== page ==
of both the virtue and the sacrament of penance.

    Of course, to recover the proper understanding and attitude toward
penance, we need to go back to Christ, to have faith, to be simple and
humble enough to realize that Christ is the fullness of the revelation
of God who is our creator and everything to us.

    Only through him would we know what is sin and what is not. Without
him, we will just be guided by our natural self that, as we already
know, is quite wounded and handicapped by sin itself. Its estimation
of what is good and evil is at best tentative and many times confused
if not wrong.

    To recover the proper understanding and attitude toward penance, we
need to heed the teaching of the Church that has been endowed by
Christ with the full authority to keep and transmit the deposit of
faith in its integrity infallibly.

    The virtue of penance also involves the need for self-denial,
restraint and moderation in the use of things, especially those that
give us the utmost comfort and pleasure, like food, drinks, fun, and
other sensual delights, especially the direct use of our human

    It is in this area that we should try to be most generous in
abstaining and fasting, because they go a long way in building up our
proper understanding of penance. Let’s remember what Christ said: “For
the measure with which you measure will in return be measured out to
you.” (Lk 6,38)

Thursday, February 21, 2013

New heart, new creation

ONE objective of Lent is to prepare us for our new creation in Christ.
Yes, we need to be made new, that is, to emerge from our state of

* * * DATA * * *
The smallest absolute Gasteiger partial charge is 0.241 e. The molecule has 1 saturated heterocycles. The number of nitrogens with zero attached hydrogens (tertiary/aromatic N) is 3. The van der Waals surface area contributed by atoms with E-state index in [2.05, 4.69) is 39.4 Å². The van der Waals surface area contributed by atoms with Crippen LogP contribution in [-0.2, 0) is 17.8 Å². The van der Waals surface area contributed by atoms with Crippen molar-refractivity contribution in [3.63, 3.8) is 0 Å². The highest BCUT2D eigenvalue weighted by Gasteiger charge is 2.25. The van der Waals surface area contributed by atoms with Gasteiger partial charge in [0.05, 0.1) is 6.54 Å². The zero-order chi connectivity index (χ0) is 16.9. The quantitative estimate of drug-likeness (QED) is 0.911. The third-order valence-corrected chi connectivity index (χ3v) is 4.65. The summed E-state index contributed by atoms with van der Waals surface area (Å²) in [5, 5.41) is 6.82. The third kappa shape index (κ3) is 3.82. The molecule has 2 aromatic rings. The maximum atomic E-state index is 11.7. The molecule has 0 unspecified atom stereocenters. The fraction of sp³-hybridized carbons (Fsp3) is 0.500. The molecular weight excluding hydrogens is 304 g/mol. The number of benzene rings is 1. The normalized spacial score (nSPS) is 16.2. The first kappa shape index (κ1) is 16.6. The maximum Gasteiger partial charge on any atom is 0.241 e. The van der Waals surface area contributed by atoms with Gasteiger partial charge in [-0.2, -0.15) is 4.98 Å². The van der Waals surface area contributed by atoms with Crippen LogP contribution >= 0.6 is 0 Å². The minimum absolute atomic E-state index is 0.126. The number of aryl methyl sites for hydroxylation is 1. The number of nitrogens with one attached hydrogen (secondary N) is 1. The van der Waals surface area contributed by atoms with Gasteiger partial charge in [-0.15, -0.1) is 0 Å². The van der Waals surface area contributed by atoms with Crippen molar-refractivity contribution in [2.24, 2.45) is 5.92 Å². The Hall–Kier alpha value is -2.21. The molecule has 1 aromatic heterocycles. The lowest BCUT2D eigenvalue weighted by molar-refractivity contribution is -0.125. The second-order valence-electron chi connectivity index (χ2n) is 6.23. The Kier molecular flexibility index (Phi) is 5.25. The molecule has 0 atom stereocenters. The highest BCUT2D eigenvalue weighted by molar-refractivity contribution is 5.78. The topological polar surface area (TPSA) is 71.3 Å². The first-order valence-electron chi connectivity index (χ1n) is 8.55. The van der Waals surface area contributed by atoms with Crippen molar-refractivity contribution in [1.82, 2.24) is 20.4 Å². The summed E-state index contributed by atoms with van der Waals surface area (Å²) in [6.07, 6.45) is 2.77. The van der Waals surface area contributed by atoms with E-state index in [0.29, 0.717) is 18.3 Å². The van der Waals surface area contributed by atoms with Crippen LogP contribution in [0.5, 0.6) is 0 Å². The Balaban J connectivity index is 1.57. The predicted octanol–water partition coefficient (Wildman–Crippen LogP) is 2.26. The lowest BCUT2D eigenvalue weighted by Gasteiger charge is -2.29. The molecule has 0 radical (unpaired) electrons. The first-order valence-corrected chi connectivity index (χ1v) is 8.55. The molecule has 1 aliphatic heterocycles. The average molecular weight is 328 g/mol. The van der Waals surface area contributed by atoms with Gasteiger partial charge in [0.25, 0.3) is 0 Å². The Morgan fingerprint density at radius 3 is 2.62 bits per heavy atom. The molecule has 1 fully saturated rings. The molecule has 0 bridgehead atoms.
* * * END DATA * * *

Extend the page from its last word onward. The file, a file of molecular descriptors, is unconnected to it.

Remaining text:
sinfulness and weakness, so as to become “alter Christus,” another
Christ, if not “ipse Christus,” Christ himself.

Christ, the second person of the Blessed Trinity who became man to be
the way, truth and life to us, is the very pattern and substance of
our humanity. Remember that we have been made in the image and
likeness of God, and adopted children of his.

To have a new heart, to be a new creation is the ideal we should
strive to pursue. It requires both God’s action, which is always done,
and our correspondence, which depends on how we use our freedom.

Thus, we hear God saying, “My son, give me your heart.” (Prov 23,26)
It’s moving to hear God begging of us to give what is most precious to
us, our heart. He does this because he does not impose himself on us.
He respects our freedom, which is actually his gift to us, making us
precisely his image and likeness.

And on our part, we should not be afraid to give it, knowing that what
seems a loss to us by giving our heart to God would actually be a
tremendous gain. Christ spoke much about this self-giving that
actually enriches us rather than impoverishing us.

So, our attitude should sound like what is expressed in Psalm 50.
“Create in me a new heart, O Lord.” If we really know who we are or
how we stand before God who is everything to us, I suppose we cannot
ask him in a tone other than this. We also need to beg him, to
importune him, even if we know that as a good Father, he always gives.

This is simply the language of love into which we have to enter if we
want to develop a relationship with God. What all this leads to is
that we need to take care of our heart. We need to protect it and keep
it always new with the newness that can only come from Christ, our
savior and perfecter.

First, we need to be aware of the true nature and proper character of
our heart. Nowadays, many caricatures are made of it, trivializing and
distorting it along childish and frivolous categories.

The Catechism defines and describes our heart as “the seat of moral
personality,” “the dwelling-place where I am, where I live,” “our
hidden center, beyond the grasp of our reason and of others; only the
Spirit of God can fathom the human heart and know it fully,” “the